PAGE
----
Event Information:

  • Tue

    A corpus-based contrastive discourse analysis of (para)scientific texts on climate change

    11:00 amMR1, FASS Building / Livestream

    Niall Curry, Coventry University

    Research on the discourses of climate change occupies an important niche in applied linguistics literature. Spanning studies of social media, newspapers, government policy, and political discourses, work in this area has revealed that cultural variation plays a critical role in determining how issues such as deforestation and climate scepticism, for example, appear to be of varying importance across cultures and languages. In the context of academic and parascientific texts, variation in how climate change discourse is socially constructed is apparent across disciplines and genre, with academics framing and discussing climate change in notably different ways when writing for different disciplinary, transdisciplinary, and specialist/non-specialist audiences. However, while in media discourses, cross-linguistic and cultural variation have been investigated and found to play a key role in differentiating the construction of climate change discourse, there is a dearth of multilingual work on academic discourses. This means that our understanding of how academic knowledge of this global issue is glocalised and constructed across languages, disciplines, and specialist/non-specialist academic texts remains unclear. It is to this gap in the literature that this research contributes.

    Recognising the need to unpack how academic discourses on climate change correspond and vary as knowledge moves across languages, disciplines, and academic and parascientific texts, this talk presents a corpus-based contrastive analysis of research articles and academic blogs from hard and soft sciences in English, French, and Spanish that discuss the issue of climate change. These languages were chosen owing to their roles as global linguae francae and their national value in a number of countries for disseminating research to practitioners, policy makers, and government officials. Drawing on a range of corpus techniques, including key word analysis and function-to-form/form-to-function analysis, the aim of this talk is to show correspondences and differences in climate change discourses across the texts studied with a view to identifying the varying ways in which climate change knowledge is constructed. In doing so, the talk identifies potential points of ambiguity and confusion in the linguistic construction of climate change when contrasted on the global and multidisciplinary stage.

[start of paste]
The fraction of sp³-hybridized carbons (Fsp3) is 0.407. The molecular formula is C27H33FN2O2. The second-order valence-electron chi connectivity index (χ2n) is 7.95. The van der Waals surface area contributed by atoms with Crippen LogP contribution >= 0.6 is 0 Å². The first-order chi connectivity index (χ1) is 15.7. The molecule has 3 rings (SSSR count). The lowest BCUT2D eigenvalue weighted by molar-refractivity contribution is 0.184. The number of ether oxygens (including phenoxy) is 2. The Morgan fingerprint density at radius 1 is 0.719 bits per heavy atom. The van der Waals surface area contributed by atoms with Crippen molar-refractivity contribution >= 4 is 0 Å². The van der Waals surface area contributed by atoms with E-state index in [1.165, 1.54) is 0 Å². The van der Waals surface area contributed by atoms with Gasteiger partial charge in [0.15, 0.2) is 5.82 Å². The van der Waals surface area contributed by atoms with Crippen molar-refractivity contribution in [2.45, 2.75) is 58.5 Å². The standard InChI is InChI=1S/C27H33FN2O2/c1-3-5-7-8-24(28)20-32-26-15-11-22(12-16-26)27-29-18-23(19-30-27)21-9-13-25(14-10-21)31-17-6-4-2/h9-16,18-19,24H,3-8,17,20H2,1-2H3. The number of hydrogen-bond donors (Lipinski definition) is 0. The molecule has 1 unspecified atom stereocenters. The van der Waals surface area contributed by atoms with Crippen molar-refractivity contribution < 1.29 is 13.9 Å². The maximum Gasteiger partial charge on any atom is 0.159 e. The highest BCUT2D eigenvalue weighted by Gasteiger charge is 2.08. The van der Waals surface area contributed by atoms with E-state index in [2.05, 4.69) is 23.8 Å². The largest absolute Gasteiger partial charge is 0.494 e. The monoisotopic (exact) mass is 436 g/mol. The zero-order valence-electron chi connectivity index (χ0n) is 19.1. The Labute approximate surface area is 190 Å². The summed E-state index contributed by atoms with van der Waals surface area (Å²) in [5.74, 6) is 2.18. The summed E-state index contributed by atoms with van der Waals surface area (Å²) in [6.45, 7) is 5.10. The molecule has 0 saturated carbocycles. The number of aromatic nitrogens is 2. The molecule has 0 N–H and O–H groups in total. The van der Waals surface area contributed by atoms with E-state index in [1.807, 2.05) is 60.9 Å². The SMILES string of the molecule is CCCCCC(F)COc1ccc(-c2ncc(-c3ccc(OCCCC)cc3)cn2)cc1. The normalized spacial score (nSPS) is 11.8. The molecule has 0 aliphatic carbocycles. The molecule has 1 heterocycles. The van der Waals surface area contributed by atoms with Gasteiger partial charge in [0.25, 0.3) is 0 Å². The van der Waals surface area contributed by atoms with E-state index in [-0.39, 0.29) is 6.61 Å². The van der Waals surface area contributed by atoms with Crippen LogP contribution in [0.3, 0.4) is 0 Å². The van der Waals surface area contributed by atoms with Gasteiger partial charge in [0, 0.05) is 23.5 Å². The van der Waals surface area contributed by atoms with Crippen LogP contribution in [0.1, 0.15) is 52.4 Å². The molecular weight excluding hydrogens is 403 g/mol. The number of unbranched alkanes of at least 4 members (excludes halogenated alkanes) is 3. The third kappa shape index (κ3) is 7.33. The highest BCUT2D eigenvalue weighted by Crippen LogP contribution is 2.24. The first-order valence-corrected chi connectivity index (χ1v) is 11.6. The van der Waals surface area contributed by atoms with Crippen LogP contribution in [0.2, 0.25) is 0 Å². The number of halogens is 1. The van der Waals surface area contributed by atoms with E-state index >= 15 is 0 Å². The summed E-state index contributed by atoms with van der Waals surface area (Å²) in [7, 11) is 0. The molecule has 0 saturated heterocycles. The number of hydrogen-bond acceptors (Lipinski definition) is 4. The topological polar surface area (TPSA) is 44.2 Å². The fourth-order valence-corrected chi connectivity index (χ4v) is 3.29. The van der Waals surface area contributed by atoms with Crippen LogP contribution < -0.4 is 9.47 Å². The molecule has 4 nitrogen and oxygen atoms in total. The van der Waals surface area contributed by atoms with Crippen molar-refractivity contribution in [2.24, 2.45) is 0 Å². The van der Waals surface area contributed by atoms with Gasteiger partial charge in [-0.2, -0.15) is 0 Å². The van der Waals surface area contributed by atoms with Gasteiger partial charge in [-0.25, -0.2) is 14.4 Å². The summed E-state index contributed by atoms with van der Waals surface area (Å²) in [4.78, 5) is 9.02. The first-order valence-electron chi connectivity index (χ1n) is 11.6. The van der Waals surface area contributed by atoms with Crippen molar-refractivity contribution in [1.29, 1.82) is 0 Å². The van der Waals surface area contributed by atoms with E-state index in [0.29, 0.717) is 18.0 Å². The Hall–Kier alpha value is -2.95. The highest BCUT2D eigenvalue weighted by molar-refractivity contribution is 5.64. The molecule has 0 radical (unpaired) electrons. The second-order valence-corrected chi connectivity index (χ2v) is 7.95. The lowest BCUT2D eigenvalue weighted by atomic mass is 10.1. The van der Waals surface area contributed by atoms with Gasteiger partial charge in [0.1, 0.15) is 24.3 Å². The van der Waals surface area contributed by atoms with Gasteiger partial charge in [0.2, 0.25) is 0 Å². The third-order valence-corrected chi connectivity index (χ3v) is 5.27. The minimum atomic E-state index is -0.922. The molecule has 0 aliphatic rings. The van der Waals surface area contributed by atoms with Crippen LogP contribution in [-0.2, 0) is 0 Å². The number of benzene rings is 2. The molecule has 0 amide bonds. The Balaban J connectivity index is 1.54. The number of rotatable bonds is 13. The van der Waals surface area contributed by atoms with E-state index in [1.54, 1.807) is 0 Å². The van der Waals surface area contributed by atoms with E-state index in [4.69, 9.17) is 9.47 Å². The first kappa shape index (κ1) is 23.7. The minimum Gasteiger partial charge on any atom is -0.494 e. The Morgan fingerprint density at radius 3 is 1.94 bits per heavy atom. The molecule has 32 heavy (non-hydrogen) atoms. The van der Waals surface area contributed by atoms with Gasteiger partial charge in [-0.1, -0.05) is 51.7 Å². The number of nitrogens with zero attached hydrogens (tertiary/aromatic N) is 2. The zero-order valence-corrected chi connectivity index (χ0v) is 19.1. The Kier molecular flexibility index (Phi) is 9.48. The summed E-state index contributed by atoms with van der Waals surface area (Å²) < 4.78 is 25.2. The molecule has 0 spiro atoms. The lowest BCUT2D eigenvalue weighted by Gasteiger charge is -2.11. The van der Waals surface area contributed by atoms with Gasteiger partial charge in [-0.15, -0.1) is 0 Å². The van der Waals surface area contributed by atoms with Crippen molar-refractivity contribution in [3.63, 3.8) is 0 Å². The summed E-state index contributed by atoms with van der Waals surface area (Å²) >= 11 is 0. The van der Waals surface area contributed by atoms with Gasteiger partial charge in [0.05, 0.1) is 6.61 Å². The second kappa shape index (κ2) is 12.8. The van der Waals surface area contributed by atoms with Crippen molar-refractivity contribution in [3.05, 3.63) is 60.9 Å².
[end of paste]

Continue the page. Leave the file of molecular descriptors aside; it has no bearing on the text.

The results of this presentation offer a number of key contributions to corpus linguistic research on climate change. First, they add a much needed multilingual perspective on a global issue that has largely been studied in the English language. Second, the results illustrate key differences that occur in the social construction of climate change knowledge across language, discipline, and genre. The identified differences point to ways in which the linguistic construction of climate change knowledge can contribute to misconceptions, misrepresentations, and confusions surrounding this issue, which, in turn, can hamper the development of a coherent, collective understanding of climate change as a global, multicultural, and transdisciplinary issue. Looking forward, it is envisaged that these findings can therefore help guide academics and science communicators to communicate their research on this important issue more effectively to their various audiences.

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    BIO Niall Curry is an Assistant Professor and ASPiRE Research Fellow at Coventry University, specialising in corpus and applied linguistics. He is the author of Academic Writing and Reader Engagement: Contrasting Questions in English, French and Spanish Corpora, published by Routledge (2021), and has published in field leading journals, including International Journal of Corpus Linguistics, Corpora, and English Language and Linguistics. He is PI and Co-I on a number of projects, funded by the UKRI and the Cambridge Funded Research Programme and he is Managing Editor of the Journal of Academic Writing, Section Editor of the Elsevier Encyclopedia of Language and Linguistics, and a Géras International Correspondent. See for details on his work.